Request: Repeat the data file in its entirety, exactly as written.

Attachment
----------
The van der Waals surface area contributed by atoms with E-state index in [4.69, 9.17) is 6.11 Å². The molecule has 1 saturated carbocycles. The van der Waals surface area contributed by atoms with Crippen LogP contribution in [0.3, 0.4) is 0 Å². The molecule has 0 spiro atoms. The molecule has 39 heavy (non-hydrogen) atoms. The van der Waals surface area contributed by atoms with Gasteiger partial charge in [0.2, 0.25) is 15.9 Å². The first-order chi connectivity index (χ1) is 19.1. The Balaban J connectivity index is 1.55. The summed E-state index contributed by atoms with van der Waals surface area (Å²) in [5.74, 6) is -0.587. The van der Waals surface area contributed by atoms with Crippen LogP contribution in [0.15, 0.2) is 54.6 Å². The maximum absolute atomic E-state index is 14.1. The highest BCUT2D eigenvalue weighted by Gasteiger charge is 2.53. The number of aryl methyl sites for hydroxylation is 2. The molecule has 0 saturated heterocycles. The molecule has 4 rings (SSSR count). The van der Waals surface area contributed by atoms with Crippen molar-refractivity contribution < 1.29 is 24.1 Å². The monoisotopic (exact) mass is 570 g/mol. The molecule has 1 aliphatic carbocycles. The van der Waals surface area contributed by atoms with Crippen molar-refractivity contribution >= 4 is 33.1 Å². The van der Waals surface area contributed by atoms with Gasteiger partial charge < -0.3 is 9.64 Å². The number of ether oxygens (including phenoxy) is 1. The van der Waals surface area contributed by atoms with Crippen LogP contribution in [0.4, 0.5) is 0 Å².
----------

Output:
The van der Waals surface area contributed by atoms with E-state index in [4.69, 9.17) is 6.11 Å². The molecule has 1 saturated carbocycles. The van der Waals surface area contributed by atoms with Crippen LogP contribution in [0.3, 0.4) is 0 Å². The molecule has 0 spiro atoms. The molecule has 39 heavy (non-hydrogen) atoms. The van der Waals surface area contributed by atoms with Gasteiger partial charge in [0.2, 0.25) is 15.9 Å². The first-order chi connectivity index (χ1) is 19.1. The Balaban J connectivity index is 1.55. The summed E-state index contributed by atoms with van der Waals surface area (Å²) in [5.74, 6) is -0.587. The van der Waals surface area contributed by atoms with Crippen LogP contribution in [0.15, 0.2) is 54.6 Å². The maximum absolute atomic E-state index is 14.1. The highest BCUT2D eigenvalue weighted by Gasteiger charge is 2.53. The number of aryl methyl sites for hydroxylation is 2. The molecule has 0 saturated heterocycles. The molecule has 4 rings (SSSR count). The van der Waals surface area contributed by atoms with Crippen molar-refractivity contribution < 1.29 is 24.1 Å². The monoisotopic (exact) mass is 570 g/mol. The molecule has 1 aliphatic carbocycles. The van der Waals surface area contributed by atoms with Crippen molar-refractivity contribution >= 4 is 33.1 Å². The van der Waals surface area contributed by atoms with Gasteiger partial charge < -0.3 is 9.64 Å². The number of ether oxygens (including phenoxy) is 1. The van der Waals surface area contributed by atoms with Crippen LogP contribution in [0.4, 0.5) is 0 Å².